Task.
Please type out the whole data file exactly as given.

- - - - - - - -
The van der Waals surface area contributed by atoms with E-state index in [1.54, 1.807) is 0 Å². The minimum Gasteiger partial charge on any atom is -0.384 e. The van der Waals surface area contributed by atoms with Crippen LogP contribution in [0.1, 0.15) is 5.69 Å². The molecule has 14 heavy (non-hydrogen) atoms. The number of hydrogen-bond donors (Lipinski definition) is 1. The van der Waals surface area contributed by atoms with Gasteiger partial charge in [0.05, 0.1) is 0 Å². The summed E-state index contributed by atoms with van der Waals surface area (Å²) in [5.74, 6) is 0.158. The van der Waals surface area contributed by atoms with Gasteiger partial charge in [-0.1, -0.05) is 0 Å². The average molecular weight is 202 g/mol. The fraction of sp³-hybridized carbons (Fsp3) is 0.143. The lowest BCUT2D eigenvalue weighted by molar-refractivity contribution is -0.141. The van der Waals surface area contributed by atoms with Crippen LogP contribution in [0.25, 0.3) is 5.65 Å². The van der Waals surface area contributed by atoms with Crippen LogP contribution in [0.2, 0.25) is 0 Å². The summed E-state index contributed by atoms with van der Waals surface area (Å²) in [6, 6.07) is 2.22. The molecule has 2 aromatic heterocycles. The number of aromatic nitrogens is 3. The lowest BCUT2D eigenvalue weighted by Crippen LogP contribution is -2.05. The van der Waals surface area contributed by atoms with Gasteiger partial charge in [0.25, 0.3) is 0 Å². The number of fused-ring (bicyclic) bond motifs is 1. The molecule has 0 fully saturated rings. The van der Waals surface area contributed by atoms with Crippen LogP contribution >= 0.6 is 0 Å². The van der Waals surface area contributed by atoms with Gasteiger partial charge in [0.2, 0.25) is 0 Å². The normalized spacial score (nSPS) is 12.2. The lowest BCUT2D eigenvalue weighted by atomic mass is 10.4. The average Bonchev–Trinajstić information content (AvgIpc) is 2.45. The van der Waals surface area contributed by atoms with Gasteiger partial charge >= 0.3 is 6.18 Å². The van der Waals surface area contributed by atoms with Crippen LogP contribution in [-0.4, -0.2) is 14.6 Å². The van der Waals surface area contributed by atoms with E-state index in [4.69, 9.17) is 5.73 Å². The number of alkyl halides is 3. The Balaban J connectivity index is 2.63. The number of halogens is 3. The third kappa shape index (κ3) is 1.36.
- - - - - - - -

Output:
The van der Waals surface area contributed by atoms with E-state index in [1.54, 1.807) is 0 Å². The minimum Gasteiger partial charge on any atom is -0.384 e. The van der Waals surface area contributed by atoms with Crippen LogP contribution in [0.1, 0.15) is 5.69 Å². The molecule has 14 heavy (non-hydrogen) atoms. The number of hydrogen-bond donors (Lipinski definition) is 1. The van der Waals surface area contributed by atoms with Gasteiger partial charge in [0.05, 0.1) is 0 Å². The summed E-state index contributed by atoms with van der Waals surface area (Å²) in [5.74, 6) is 0.158. The van der Waals surface area contributed by atoms with Gasteiger partial charge in [-0.1, -0.05) is 0 Å². The average molecular weight is 202 g/mol. The fraction of sp³-hybridized carbons (Fsp3) is 0.143. The lowest BCUT2D eigenvalue weighted by molar-refractivity contribution is -0.141. The van der Waals surface area contributed by atoms with Crippen LogP contribution in [0.25, 0.3) is 5.65 Å². The van der Waals surface area contributed by atoms with Crippen LogP contribution in [0.2, 0.25) is 0 Å². The summed E-state index contributed by atoms with van der Waals surface area (Å²) in [6, 6.07) is 2.22. The molecule has 2 aromatic heterocycles. The number of aromatic nitrogens is 3. The lowest BCUT2D eigenvalue weighted by Crippen LogP contribution is -2.05. The van der Waals surface area contributed by atoms with Gasteiger partial charge in [0.25, 0.3) is 0 Å². The number of fused-ring (bicyclic) bond motifs is 1. The molecule has 0 fully saturated rings. The van der Waals surface area contributed by atoms with Crippen LogP contribution >= 0.6 is 0 Å². The van der Waals surface area contributed by atoms with Gasteiger partial charge in [0.2, 0.25) is 0 Å². The normalized spacial score (nSPS) is 12.2. The lowest BCUT2D eigenvalue weighted by atomic mass is 10.4. The average Bonchev–Trinajstić information content (AvgIpc) is 2.45. The van der Waals surface area contributed by atoms with Gasteiger partial charge >= 0.3 is 6.18 Å². The van der Waals surface area contributed by atoms with Crippen LogP contribution in [-0.4, -0.2) is 14.6 Å². The van der Waals surface area contributed by atoms with E-state index in [4.69, 9.17) is 5.73 Å². The number of alkyl halides is 3. The Balaban J connectivity index is 2.63. The number of halogens is 3. The third kappa shape index (κ3) is 1.36.